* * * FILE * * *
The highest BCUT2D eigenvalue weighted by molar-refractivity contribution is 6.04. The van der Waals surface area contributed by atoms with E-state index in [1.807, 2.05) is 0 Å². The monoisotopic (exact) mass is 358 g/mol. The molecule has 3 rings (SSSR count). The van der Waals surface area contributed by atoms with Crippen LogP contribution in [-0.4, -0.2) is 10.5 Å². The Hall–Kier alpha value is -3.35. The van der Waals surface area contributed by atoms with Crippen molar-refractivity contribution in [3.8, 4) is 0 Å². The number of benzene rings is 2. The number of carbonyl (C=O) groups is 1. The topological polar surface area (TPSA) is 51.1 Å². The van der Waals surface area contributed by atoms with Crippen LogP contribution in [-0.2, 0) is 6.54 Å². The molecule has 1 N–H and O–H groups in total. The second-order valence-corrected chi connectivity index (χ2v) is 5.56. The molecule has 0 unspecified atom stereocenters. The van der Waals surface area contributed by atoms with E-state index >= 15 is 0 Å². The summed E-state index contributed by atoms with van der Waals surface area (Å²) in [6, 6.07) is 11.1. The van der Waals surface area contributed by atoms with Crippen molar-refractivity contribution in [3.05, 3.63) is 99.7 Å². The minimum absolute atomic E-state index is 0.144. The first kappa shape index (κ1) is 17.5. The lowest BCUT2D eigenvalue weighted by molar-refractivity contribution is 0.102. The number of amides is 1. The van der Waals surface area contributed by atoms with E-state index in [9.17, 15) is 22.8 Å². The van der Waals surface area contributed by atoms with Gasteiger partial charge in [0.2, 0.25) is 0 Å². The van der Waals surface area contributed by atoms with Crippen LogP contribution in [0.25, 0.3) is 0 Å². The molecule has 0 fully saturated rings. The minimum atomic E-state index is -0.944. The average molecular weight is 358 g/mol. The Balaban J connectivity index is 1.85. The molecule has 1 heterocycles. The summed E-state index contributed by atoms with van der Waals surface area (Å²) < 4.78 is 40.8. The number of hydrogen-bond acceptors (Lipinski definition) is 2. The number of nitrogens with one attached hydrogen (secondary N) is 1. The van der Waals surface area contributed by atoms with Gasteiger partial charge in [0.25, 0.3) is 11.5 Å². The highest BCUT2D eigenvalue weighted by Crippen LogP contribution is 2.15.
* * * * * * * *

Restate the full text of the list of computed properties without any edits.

The highest BCUT2D eigenvalue weighted by molar-refractivity contribution is 6.04. The van der Waals surface area contributed by atoms with E-state index in [1.807, 2.05) is 0 Å². The monoisotopic (exact) mass is 358 g/mol. The molecule has 3 rings (SSSR count). The van der Waals surface area contributed by atoms with Crippen LogP contribution in [-0.4, -0.2) is 10.5 Å². The Hall–Kier alpha value is -3.35. The van der Waals surface area contributed by atoms with Crippen molar-refractivity contribution in [3.8, 4) is 0 Å². The number of benzene rings is 2. The number of carbonyl (C=O) groups is 1. The topological polar surface area (TPSA) is 51.1 Å². The van der Waals surface area contributed by atoms with Crippen LogP contribution in [-0.2, 0) is 6.54 Å². The molecule has 1 N–H and O–H groups in total. The second-order valence-corrected chi connectivity index (χ2v) is 5.56. The molecule has 0 unspecified atom stereocenters. The van der Waals surface area contributed by atoms with E-state index >= 15 is 0 Å². The summed E-state index contributed by atoms with van der Waals surface area (Å²) in [6, 6.07) is 11.1. The van der Waals surface area contributed by atoms with Crippen molar-refractivity contribution in [3.05, 3.63) is 99.7 Å². The minimum absolute atomic E-state index is 0.144. The first kappa shape index (κ1) is 17.5. The lowest BCUT2D eigenvalue weighted by molar-refractivity contribution is 0.102. The number of amides is 1. The van der Waals surface area contributed by atoms with E-state index in [9.17, 15) is 22.8 Å². The van der Waals surface area contributed by atoms with Gasteiger partial charge in [0.2, 0.25) is 0 Å². The van der Waals surface area contributed by atoms with Crippen LogP contribution in [0.25, 0.3) is 0 Å². The molecule has 0 fully saturated rings. The minimum atomic E-state index is -0.944. The average molecular weight is 358 g/mol. The Balaban J connectivity index is 1.85. The molecule has 1 heterocycles. The summed E-state index contributed by atoms with van der Waals surface area (Å²) < 4.78 is 40.8. The number of hydrogen-bond acceptors (Lipinski definition) is 2. The number of nitrogens with one attached hydrogen (secondary N) is 1. The van der Waals surface area contributed by atoms with Gasteiger partial charge in [0.25, 0.3) is 11.5 Å². The highest BCUT2D eigenvalue weighted by Crippen LogP contribution is 2.15.